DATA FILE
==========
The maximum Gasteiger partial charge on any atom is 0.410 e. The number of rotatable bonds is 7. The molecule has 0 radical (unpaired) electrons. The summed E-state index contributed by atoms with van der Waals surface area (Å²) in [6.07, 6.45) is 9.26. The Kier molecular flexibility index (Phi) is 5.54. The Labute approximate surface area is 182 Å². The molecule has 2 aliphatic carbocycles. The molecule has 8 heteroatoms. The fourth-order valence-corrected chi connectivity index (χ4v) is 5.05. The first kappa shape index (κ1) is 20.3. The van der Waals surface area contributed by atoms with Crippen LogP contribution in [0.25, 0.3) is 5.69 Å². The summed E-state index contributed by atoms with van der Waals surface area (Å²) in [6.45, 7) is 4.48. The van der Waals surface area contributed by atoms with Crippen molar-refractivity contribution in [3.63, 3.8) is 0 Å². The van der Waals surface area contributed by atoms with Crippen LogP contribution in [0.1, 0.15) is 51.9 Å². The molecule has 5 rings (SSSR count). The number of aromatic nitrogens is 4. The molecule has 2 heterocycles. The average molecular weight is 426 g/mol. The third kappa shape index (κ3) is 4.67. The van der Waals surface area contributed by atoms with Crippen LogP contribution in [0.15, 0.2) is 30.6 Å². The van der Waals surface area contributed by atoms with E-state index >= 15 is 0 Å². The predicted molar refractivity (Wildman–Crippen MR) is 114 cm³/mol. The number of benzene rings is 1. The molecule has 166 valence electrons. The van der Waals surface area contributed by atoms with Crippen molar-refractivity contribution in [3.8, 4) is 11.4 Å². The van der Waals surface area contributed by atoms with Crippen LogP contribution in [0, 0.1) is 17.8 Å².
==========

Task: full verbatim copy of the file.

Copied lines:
The maximum Gasteiger partial charge on any atom is 0.410 e. The number of rotatable bonds is 7. The molecule has 0 radical (unpaired) electrons. The summed E-state index contributed by atoms with van der Waals surface area (Å²) in [6.07, 6.45) is 9.26. The Kier molecular flexibility index (Phi) is 5.54. The Labute approximate surface area is 182 Å². The molecule has 2 aliphatic carbocycles. The molecule has 8 heteroatoms. The fourth-order valence-corrected chi connectivity index (χ4v) is 5.05. The first kappa shape index (κ1) is 20.3. The van der Waals surface area contributed by atoms with Crippen LogP contribution in [0.25, 0.3) is 5.69 Å². The summed E-state index contributed by atoms with van der Waals surface area (Å²) in [6.45, 7) is 4.48. The van der Waals surface area contributed by atoms with Crippen molar-refractivity contribution in [3.63, 3.8) is 0 Å². The van der Waals surface area contributed by atoms with Crippen LogP contribution in [0.1, 0.15) is 51.9 Å². The molecule has 5 rings (SSSR count). The number of aromatic nitrogens is 4. The molecule has 2 heterocycles. The average molecular weight is 426 g/mol. The third kappa shape index (κ3) is 4.67. The van der Waals surface area contributed by atoms with Crippen LogP contribution in [0.15, 0.2) is 30.6 Å². The van der Waals surface area contributed by atoms with E-state index >= 15 is 0 Å². The predicted molar refractivity (Wildman–Crippen MR) is 114 cm³/mol. The number of benzene rings is 1. The molecule has 166 valence electrons. The van der Waals surface area contributed by atoms with Crippen molar-refractivity contribution in [3.8, 4) is 11.4 Å². The van der Waals surface area contributed by atoms with Crippen LogP contribution in [0, 0.1) is 17.8 Å².